With Winter 2014 classes wrapping up, many returning students will be drafting potential schedules for the fall. If you’re like me, you’ll likely change your mind and make last minutes substitutions. But to help you make an informed decision, here’s a brief sample of the intriguing classes being offered in September. (Keep in mind that I'm in Arts... so these are a few of the classes that I'm currently eyeing.)
ENGL 380: Canadian Literature and Culture: Reading the Local
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Edmonton’s pretty cool. And if you’ve been around for the last year, you’ll know that the rest of the city thinks so too (see #makesomethingyeg). But if you still need some convincing, this third-year English class will examine the representation of Edmonton as a complex geopolitical urban centre within literary works written by #yeg authors themselves, including Todd Babiak’s The Garneau Block.
MLCS 475: X-Rated: Sex on Screen
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This isn’t high school anymore; you can totally talk about sex in the classroom. This course attempts to critically analyze the portrayal of sex acts on the big screen, in television, and through video along with its associated censorship and its relation to political ideology, education, pornography, and issues of race, gender, and class. You’ll likely engage in heated debates over this contentious topic, but it definitely seems like a one-of-a-kind academic experience.
C LIT 358: Great Themes of Literature and Art: Apocalypse Forever
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Zombies have come to dominate popular culture. And along with their pervasive representation, discourses on the apocalypse and post-apocalyptic societies have entered the foreground of fan and academic cultures alike. This course will examine this phenomenon within the literary realm since the end of the Second World War. Students will examine iconic works along with themes regarding climate change and epidemics to identify the underlying concerns associated with apocalyptic writing.
PSYCO 305: Special Topics in Psychology I: Psychology of Meditation
Meditation has vibrant historical origins and it continues to be a salient aspect of contemporary yoga culture, religion, and the ‘80’s throwback movement to do as Frankie says and just “relax.” This class promises to complicate meditation in order to understand its psychological implications, how it works, and its potential benefits, among other topics. According to the course description, students are also required to engage with the mediation experience and provide personal reflections. If you’re into experimental courses and teaching methods, this course should be on your fall schedule.
FS 309: Quebec Film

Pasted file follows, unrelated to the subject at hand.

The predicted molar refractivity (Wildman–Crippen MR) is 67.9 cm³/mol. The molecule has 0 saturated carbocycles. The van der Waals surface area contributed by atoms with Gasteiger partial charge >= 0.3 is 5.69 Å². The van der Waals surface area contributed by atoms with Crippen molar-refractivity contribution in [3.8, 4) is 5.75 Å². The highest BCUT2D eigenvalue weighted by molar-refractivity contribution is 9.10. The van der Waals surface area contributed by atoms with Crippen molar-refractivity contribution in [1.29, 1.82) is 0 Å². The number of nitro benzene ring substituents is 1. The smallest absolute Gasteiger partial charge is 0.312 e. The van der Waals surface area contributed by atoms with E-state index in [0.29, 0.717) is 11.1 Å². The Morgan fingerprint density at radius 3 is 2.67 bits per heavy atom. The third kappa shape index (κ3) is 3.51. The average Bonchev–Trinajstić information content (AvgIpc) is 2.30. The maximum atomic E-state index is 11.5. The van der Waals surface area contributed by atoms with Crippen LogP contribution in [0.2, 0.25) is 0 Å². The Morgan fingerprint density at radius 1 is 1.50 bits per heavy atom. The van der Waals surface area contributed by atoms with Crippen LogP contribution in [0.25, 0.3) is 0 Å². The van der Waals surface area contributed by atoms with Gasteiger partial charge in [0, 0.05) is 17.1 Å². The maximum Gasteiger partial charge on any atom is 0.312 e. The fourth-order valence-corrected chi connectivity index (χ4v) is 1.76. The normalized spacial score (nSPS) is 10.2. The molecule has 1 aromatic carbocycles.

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How often do you get the chance to watch films made in Quebec? Show some Alberta love to eastern Canada and learn about Quebec history and film aesthetics/developments since the 1930s. Who knows, you might also learn some French along the way.
HIST 121: Topics in Global History: Drugs in Modern History
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A course devoted to the socio-cultural history of criminalized drugs such as marijuana and cocaine? Why not? Drugs carry significant weight in modern politics and continue to have a recurring role in the media; this course will contextualize this trend by examining the attempts to fight drug production and consumption, drug wars, and race, class, and gender within drug cultures during the nineteenth and twentieth centuries.
This is only a small sample, so comment below and let us know which cool classes you’re taking in the fall semester!
About the Author
Hey! My name’s Billy – a second year arts student still scavenging through the course catalog for that perfect major. I’ve recently developed a passion for journalism, professional writing and communications and hope to grow along with the team at YouAlberta. If I’m not engrossed in the latest episode of Big Brother you’ll probably find me being too emotionally invested in The Amazing Race or laughing at inappropriate jokes on the Internet.
When not feeding my reality TV addiction or scurrying to finish my latest assigned reading, I’ll be searching our campus for the most intriguing stories about diversity, academic success and the quirks that make our university the gem that it is. As a student communicator I hope to foster a stronger sense of community and belonging by sharing sentimental and inclusive stories to tap into the shared sense of pride we all uphold – I hope you join me!